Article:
Limited liability entities and corporations operate under their own names and have the tremendous advantage of limiting the exposure faced by the owners of the entities. It can also allow hiding of the actual persons engaged in the business, particularly if they utilize other entities they own to be the shareholders or owners of the limited liability entity.

Thus, organized crime enjoys the use of such limited liability entities in laundering money and engaging in various legitimate businesses.  It also can allow avoidance of taxation of entities in different tax jurisdictions are utilized, reporting income in the lower tax jurisdiction.

Recognizing this danger, the United States Treasury Department has enacted regulations, effective January 1, 2024, requiring most entities doing business in the United States to report information about the entities and individuals who ultimately own and/or control the entity. The name of the act is THE CORPORATE TRANSPARENCY ACT (hereafter “CTA”) and it provides for both criminal and civil penalties for those failing to comply.

This article shall outline the basics of the CTA.

The Basic Requirements: 

  1. The Financial Crimes Enforcement Network Bureau of the US Treasury adopted rules to require “Reporting Companies” to file “Beneficial Ownership Information Reports (“BOIR”) describing its “Beneficial Owners.”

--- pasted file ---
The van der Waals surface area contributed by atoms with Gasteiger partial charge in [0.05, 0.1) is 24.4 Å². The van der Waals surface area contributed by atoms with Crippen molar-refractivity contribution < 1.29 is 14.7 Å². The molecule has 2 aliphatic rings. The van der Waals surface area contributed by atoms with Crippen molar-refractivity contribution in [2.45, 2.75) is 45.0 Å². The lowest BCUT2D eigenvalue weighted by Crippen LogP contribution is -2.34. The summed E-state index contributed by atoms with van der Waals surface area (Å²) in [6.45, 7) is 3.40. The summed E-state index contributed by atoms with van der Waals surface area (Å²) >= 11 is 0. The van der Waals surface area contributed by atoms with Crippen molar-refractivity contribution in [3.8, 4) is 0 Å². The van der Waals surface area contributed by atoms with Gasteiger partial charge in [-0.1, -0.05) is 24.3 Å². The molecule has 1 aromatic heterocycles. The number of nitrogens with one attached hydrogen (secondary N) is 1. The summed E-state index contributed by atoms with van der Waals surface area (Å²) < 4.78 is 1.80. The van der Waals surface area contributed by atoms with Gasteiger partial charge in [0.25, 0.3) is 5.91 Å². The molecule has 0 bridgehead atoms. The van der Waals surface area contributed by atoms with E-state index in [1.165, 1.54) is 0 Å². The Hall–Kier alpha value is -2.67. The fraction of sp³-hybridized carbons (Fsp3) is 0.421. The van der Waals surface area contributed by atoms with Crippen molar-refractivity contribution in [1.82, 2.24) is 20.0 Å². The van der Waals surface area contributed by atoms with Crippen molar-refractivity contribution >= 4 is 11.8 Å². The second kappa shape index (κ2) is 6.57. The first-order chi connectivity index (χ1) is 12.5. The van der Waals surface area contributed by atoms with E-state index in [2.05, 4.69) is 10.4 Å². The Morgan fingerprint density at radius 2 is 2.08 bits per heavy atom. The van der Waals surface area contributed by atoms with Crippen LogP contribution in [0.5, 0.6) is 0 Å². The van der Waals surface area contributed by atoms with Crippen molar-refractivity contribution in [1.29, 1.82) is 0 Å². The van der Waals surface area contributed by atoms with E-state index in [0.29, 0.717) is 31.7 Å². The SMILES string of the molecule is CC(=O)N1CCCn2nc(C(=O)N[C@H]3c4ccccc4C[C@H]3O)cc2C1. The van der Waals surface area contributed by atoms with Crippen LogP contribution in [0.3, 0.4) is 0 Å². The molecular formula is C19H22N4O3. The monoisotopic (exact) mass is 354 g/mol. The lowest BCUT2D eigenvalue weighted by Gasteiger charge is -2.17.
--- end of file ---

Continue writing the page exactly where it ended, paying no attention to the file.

2. This BOIR need not be filed annually but is a one-time filing unless the information needs to be updated or corrected in which case it needs to be promptly filed again.

  3. The information is confidential but may be reported to any other governmental entity. 

  4. Definitions: 

    1. REPORTING COMPANY is a corporation, limited liability company or other similar entity that is created by filing a document with a secretary of state or equivalent office under the law of a state or formed under the law of a foreign county and registered to do business in the United States. Note that there are exemptions to this definition relating to large, already regulated companies, such as those registered with the Securities and Exchange Commission or subject to like government regulation.

    2. WHAT INFORMATION IS REQUIRED? The Reporting Company must submit information describing itself, such as names and address of all offices and information about the individuals who formed the company and its “Beneficial Owners.”